D’Andre Mathews resigns as VP of Academics

Share This:

D’Andre Mathews’ work is done at his position as Dixie State University Student Association vice president of academics and looks to move on to pursue his medical degree.

Mathews, a senior integrated studies major from Las Vegas, who said he has been an active member of student government and advocate for diversity on campus, resigned as vice president to potentially attend University of Utah in the spring.

Mathews officially resigned from his position Nov. 4.

Mathews said that he applied to University of Utah for the spring semester and was accepted. His goal is to pursue a medical degree, and he is 90 percent sure he will attend U of U.

People wonder why he is leaving, Mathews said, but overall everyone has been really respectful of his decision.

“That’s one thing you have to love about DSU,” Mathews said. “You have a lot of people [who] surround you [who] want the best for you.”

Student Body President Gregory J. Layton, a senior English major from Cottonwood Heights, explained the formal resignation process involved Mathews writing a letter to Layton; Jordon Sharp, director of student involvement and leadership; and Dean Of Students Del Beatty. Once the letter was accepted, Mathew’s contract was terminated, Layton said in a phone interview.

“I never want to go through this process with anyone,” Layton said. “If they are not able to perform to a level they should or that they are having other areas of their life affect them, I understand, and it is probably in the best interest of DSUSA for them to resign … Obviously school and our degrees and our personal life are No. 1.”

Layton said from a personal standpoint, he is sad to see Mathews leave. 

Sharp said in an email that he is in support of Mathews and his decision for early resignation.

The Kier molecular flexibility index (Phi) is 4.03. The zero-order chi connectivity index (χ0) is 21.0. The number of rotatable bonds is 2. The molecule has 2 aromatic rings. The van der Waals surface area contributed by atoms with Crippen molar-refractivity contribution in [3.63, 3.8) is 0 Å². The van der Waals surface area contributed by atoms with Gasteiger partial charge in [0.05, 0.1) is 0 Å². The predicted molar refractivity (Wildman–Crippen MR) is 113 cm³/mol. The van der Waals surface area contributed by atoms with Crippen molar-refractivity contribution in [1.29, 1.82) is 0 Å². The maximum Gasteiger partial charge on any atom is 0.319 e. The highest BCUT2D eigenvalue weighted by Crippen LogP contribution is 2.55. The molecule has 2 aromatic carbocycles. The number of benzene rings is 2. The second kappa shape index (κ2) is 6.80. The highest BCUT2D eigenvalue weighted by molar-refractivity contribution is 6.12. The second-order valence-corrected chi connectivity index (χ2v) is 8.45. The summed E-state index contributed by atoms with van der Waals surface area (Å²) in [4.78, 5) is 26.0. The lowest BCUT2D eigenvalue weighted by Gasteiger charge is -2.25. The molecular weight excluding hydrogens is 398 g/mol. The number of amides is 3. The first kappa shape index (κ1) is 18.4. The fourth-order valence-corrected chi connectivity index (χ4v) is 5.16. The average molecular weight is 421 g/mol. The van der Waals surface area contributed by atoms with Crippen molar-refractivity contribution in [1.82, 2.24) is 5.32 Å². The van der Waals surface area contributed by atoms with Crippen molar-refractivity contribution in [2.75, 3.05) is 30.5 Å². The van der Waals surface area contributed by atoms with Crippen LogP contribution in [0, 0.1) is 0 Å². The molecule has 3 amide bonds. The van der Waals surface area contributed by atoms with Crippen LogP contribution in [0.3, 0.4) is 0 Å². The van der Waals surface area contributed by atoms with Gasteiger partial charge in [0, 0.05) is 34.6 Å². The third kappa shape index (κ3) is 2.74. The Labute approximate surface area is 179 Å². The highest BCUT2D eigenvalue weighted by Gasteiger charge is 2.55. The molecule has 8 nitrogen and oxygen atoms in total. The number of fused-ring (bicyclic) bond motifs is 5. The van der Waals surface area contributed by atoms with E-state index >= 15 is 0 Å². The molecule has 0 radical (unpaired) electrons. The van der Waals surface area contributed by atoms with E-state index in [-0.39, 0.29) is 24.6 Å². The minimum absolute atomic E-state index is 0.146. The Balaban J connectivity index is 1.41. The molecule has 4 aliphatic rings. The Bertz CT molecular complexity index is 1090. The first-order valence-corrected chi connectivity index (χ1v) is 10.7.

“Being a DSUSA student leader is a rewarding yet taxing role, and often changes need to be made depending on what is happening in the student’s life,” Sharp said. “D’Andre has been an effective student leader for many years, and although it is hard to replace key leaders mid-semester I believe it is the best decision for him at this time.” 

Being academically successful is important to him, Mathews said, and feeling overwhelmed in school has contributed to part of his early resignation.

“I am taking heavy courses,” Mathews said. “I don’t necessarily feel my academics are where they need to be.”

Mathew applied to the U of U because of the test preparation opportunities for the Medical College Admissions Test. 

The added diversity of Salt Lake City appeals to him, Mathews said. 

Mathews was very involved on campus, he said, and one of the personal goals he said he achieved was to support diversity.

“[One of my goals] was to make students like me feel comfortable at DSU and to feel like they actually have an opportunity [and] they actually have a chance,” Mathews said. “Here is this African-American kid who came from Vegas … and look he is the vice president of academics. I wanted to be that bridge to say, ‘It doesn’t matter; there are all love and smiles from the people here.’” 

The senate continues to hold meetings and pass bills while a new vice president is being determined, said Communication Senator Samantha Tommer, a senior interdisciplinary studies major from La Habra, California. The application process for a new vice president is currently under way, and the official replacement will be announced Nov. 14, she said.

In the meantime, Tommer said she has been pro tempore and has been running the meetings in place of Mathews. 

“We are still rocking and rolling as much as we have been,” Tommer said. “We had our meeting [Nov. 5], and I was able to conduct that.”

Sharp said the new vice president will be announced via DSUSA social media.

When Mathews reflects on his past experience with DSUSA, he said being a part of the student government has given him confidence, and he hopes whomever takes his place will love the role as vice president of academics and love DSUSA.

“It’s been an honor to serve DSUSA,” Mathews said.